Botanical wills: Leaving leaves to your family

Green comfort—that’s what I call plants. Somehow, they soothe and make me as peaceful as an old nun. Maybe human love for plants comes from some tribal memory at work, something buried in the DNA, a smart something that equated plants with food, with survival itself.

Anyhow, plants just knock me out and I’d certainly like to pass a love of growing things down to my kids and grandkids. But I ‘d like to pass on more than a tradition of caring for plants. I’d like to pass down the plant itself…to make a botanical will.

What plant is passable to the next generation? A Christmas cactus comes to mind. They can get old and gnarled, just like people, but they keep on keeping on, blooming year  after year–again, just like people.

My friend, Fred, recently put himself into assisted living and passed on his Christmas cactus to me. It now lives in the window over my desk, to remind me that I need to keep blooming, year after year, no matter how old I get. Fred still blooms–especially when he laughs, and he’s in his 90’s.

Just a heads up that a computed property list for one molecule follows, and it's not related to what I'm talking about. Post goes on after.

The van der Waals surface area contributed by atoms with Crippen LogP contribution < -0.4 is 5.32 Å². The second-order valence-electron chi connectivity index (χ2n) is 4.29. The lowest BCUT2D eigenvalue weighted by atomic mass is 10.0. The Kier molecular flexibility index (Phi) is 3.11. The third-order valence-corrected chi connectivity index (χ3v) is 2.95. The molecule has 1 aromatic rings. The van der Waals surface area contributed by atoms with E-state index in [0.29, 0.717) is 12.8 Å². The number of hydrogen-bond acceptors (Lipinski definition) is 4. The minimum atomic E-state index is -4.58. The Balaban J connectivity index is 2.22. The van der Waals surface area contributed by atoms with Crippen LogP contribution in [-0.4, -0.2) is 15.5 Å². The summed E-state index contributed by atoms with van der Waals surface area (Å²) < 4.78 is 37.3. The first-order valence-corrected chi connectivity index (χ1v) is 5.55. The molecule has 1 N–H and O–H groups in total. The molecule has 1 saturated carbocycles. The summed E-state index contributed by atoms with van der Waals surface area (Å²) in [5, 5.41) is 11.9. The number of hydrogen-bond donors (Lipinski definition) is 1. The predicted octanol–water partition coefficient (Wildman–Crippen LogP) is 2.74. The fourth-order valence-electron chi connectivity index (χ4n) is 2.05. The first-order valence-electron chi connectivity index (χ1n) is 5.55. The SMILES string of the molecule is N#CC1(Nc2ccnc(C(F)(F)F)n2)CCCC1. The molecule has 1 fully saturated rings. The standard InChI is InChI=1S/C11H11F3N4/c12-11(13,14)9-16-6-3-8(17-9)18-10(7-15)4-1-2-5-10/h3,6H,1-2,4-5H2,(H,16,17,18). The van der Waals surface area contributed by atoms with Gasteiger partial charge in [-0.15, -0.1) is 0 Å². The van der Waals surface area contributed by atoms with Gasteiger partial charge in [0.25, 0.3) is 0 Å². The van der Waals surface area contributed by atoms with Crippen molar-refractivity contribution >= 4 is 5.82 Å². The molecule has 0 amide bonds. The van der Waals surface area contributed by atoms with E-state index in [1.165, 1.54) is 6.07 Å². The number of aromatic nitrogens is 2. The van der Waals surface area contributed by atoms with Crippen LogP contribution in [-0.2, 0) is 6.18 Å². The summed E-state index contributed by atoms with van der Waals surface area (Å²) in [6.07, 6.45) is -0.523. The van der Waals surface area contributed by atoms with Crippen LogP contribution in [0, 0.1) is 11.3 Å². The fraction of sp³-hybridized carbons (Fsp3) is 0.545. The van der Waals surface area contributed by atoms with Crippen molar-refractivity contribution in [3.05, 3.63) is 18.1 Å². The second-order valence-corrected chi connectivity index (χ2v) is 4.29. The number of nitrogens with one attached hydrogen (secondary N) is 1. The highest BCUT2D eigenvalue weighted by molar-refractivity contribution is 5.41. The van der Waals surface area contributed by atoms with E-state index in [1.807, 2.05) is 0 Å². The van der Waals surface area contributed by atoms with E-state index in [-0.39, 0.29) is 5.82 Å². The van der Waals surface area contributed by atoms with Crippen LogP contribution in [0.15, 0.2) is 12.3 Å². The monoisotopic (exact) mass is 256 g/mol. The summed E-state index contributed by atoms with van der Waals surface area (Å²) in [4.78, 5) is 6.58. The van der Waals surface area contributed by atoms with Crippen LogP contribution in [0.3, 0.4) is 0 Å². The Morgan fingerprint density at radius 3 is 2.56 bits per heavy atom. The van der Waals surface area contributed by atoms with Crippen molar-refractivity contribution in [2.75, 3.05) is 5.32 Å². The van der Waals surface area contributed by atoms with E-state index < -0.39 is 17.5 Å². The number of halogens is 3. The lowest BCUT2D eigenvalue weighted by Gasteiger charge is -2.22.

I named the plant Fred The Cactus. Duh! Maybe I can think up something more catchy.

Its flowers are red and actually a bit confused, because they bloomed at Easter. I hope to pass Fred The Cactus or some of his cuttings down to a third generation.

Anyhow, here’s Fred, in his 95th year. Thank you, Fred.

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One Response to Botanical wills: Leaving leaves to your family

  1. An admirer says:

    Your Fred is the handsomest 95-year-old I’ve ever seen. But where’s the photo of Fred the Cactus? Not necessary to save it for the Christmas card you’ll be sending. Today, July 24, pbs sent a program showing Julia making Bûche de Noel; welcome timing when the temperature is in the 90s. So: more Freds, please.

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